Dr. Gabriella Mondini, a strong-willed, young Venetian woman, has followed her father in the path of medicine. She possesses a singleminded passion for the art of physick, even though, in 1590, the male-dominated establishment is reluctant to accept a woman doctor. So when her father disappears on a mysterious journey, Gabriella's own status in the Venetian medical society is threatened. Her father has left clues--beautiful, thoughtful, sometimes torrid, and often enigmatic letters from his travels as he researches his vast encyclopedia, The Book of Diseases.
After ten years of missing his kindness, insight, and guidance, Gabriella decides to set off on a quest to find him--a daunting journey that will take her through great university cities, centers of medicine, and remote villages across Europe. Despite setbacks, wary strangers, and the menaces of the road, the young doctor bravely follows the clues to her lost father, all while taking notes on maladies and treating the ill to supplement her own work.
Gorgeous and brilliantly written, and filled with details about science, medicine, food, and madness, THE BOOK OF MADNESS AND CURES is an unforgettable debut.
It's 1559. A young woman painter is given the honor of traveling to Michelangelo's Roman workshop to learn from the Maestro himself. Only men are allowed to draw the naked figure, so she can merely observe from afar the lush works of art that Michelangelo sculpts and paints from life. Sheltered and yet gifted with extraordinary talent, she yearns to capture all that life and beauty in her own art. But after a scandal involving one of Michelangelo's students, she flees Rome and fears she has doomed herself and her family.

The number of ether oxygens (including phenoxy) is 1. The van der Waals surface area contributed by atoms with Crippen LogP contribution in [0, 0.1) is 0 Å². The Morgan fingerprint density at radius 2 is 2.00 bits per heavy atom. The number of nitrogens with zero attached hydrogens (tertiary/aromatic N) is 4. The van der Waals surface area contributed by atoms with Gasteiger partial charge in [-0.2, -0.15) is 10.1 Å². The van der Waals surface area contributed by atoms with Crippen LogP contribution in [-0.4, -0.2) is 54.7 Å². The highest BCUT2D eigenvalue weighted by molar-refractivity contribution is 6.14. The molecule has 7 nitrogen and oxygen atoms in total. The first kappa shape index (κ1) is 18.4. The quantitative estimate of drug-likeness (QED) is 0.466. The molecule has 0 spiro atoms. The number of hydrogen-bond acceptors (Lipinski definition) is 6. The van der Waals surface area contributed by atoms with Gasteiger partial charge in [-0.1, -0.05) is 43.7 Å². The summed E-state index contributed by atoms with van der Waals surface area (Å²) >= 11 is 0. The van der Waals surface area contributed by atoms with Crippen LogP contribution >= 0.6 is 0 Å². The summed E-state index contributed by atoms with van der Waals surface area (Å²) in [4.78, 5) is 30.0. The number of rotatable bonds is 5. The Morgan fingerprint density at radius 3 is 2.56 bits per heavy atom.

The Creation of Eve is a riveting novel based on the true but little- known story of Sofonisba Anguissola, the first renowned female artist of the Renaissance. After Sofi's flight from Rome, her family eagerly accepts an invitation from fearsome King Felipe II of Spain for her to become lady-in-waiting and painting instructor to his young bride. The Spanish court is a nest of intrigue and gossip, where a whiff of impropriety can bring ruin. Hopelessly bound by the rules and restrictions of her position, Sofi yearns only to paint. And yet the young Queen needs Sofi's help in other matters- inexperiences as she is, the Queen not only fails to catch the King's eye, but she fails to give him an heir, both of which are crimes that could result in her banishment. Sofi guides her in how best to win the heart of the King, but the Queen is too young, and too romantic, to be satisfied. Soon, Sofi becomes embroiled in a love triangle involving the Queen, the King, and the King's illegitimate half brother, Don Juan. And if the crime of displeasing the King is banishment, the crime of cuckolding him must surely be death.